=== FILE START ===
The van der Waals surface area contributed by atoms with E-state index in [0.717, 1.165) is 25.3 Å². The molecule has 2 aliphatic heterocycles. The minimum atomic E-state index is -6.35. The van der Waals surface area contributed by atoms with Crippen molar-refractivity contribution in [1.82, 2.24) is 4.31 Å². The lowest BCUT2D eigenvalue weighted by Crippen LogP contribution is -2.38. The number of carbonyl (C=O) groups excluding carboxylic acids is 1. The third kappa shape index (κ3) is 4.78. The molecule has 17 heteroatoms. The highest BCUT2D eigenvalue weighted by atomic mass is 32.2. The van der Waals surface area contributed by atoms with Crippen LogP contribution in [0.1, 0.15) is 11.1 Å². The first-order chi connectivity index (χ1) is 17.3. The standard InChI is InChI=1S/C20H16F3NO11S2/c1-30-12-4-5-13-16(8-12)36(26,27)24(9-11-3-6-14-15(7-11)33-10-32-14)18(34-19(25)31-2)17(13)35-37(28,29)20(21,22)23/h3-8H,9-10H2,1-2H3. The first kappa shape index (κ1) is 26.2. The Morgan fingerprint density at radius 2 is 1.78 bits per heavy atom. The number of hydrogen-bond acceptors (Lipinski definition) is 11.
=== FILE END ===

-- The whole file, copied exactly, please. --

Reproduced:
The van der Waals surface area contributed by atoms with E-state index in [0.717, 1.165) is 25.3 Å². The molecule has 2 aliphatic heterocycles. The minimum atomic E-state index is -6.35. The van der Waals surface area contributed by atoms with Crippen molar-refractivity contribution in [1.82, 2.24) is 4.31 Å². The lowest BCUT2D eigenvalue weighted by Crippen LogP contribution is -2.38. The number of carbonyl (C=O) groups excluding carboxylic acids is 1. The third kappa shape index (κ3) is 4.78. The molecule has 17 heteroatoms. The highest BCUT2D eigenvalue weighted by atomic mass is 32.2. The van der Waals surface area contributed by atoms with Crippen LogP contribution in [0.1, 0.15) is 11.1 Å². The first-order chi connectivity index (χ1) is 17.3. The standard InChI is InChI=1S/C20H16F3NO11S2/c1-30-12-4-5-13-16(8-12)36(26,27)24(9-11-3-6-14-15(7-11)33-10-32-14)18(34-19(25)31-2)17(13)35-37(28,29)20(21,22)23/h3-8H,9-10H2,1-2H3. The first kappa shape index (κ1) is 26.2. The Morgan fingerprint density at radius 2 is 1.78 bits per heavy atom. The number of hydrogen-bond acceptors (Lipinski definition) is 11.